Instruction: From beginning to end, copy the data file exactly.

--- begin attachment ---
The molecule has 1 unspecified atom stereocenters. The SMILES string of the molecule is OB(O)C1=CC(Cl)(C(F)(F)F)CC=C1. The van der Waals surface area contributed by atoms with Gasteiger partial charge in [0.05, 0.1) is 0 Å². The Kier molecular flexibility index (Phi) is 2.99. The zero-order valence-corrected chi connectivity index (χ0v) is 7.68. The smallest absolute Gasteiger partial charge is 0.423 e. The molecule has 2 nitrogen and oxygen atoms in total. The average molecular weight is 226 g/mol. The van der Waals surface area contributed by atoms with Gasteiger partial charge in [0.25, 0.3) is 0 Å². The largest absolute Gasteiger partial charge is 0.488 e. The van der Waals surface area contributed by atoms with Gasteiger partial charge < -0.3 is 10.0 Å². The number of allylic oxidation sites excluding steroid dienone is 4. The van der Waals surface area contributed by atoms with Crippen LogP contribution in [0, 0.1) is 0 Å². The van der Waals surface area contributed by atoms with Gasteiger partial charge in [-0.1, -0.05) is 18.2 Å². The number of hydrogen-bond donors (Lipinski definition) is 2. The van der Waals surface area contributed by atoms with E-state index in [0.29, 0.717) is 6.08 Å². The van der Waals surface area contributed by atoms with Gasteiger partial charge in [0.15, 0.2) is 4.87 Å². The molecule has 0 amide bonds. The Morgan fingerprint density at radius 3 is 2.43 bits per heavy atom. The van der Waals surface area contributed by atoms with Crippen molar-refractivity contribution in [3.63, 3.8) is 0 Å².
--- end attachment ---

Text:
The molecule has 1 unspecified atom stereocenters. The SMILES string of the molecule is OB(O)C1=CC(Cl)(C(F)(F)F)CC=C1. The van der Waals surface area contributed by atoms with Gasteiger partial charge in [0.05, 0.1) is 0 Å². The Kier molecular flexibility index (Phi) is 2.99. The zero-order valence-corrected chi connectivity index (χ0v) is 7.68. The smallest absolute Gasteiger partial charge is 0.423 e. The molecule has 2 nitrogen and oxygen atoms in total. The average molecular weight is 226 g/mol. The van der Waals surface area contributed by atoms with Gasteiger partial charge in [0.25, 0.3) is 0 Å². The largest absolute Gasteiger partial charge is 0.488 e. The van der Waals surface area contributed by atoms with Gasteiger partial charge < -0.3 is 10.0 Å². The number of allylic oxidation sites excluding steroid dienone is 4. The van der Waals surface area contributed by atoms with Crippen LogP contribution in [0, 0.1) is 0 Å². The van der Waals surface area contributed by atoms with Gasteiger partial charge in [-0.1, -0.05) is 18.2 Å². The number of hydrogen-bond donors (Lipinski definition) is 2. The van der Waals surface area contributed by atoms with E-state index in [0.29, 0.717) is 6.08 Å². The van der Waals surface area contributed by atoms with Gasteiger partial charge in [0.15, 0.2) is 4.87 Å². The molecule has 0 amide bonds. The Morgan fingerprint density at radius 3 is 2.43 bits per heavy atom. The van der Waals surface area contributed by atoms with Crippen molar-refractivity contribution in [3.63, 3.8) is 0 Å².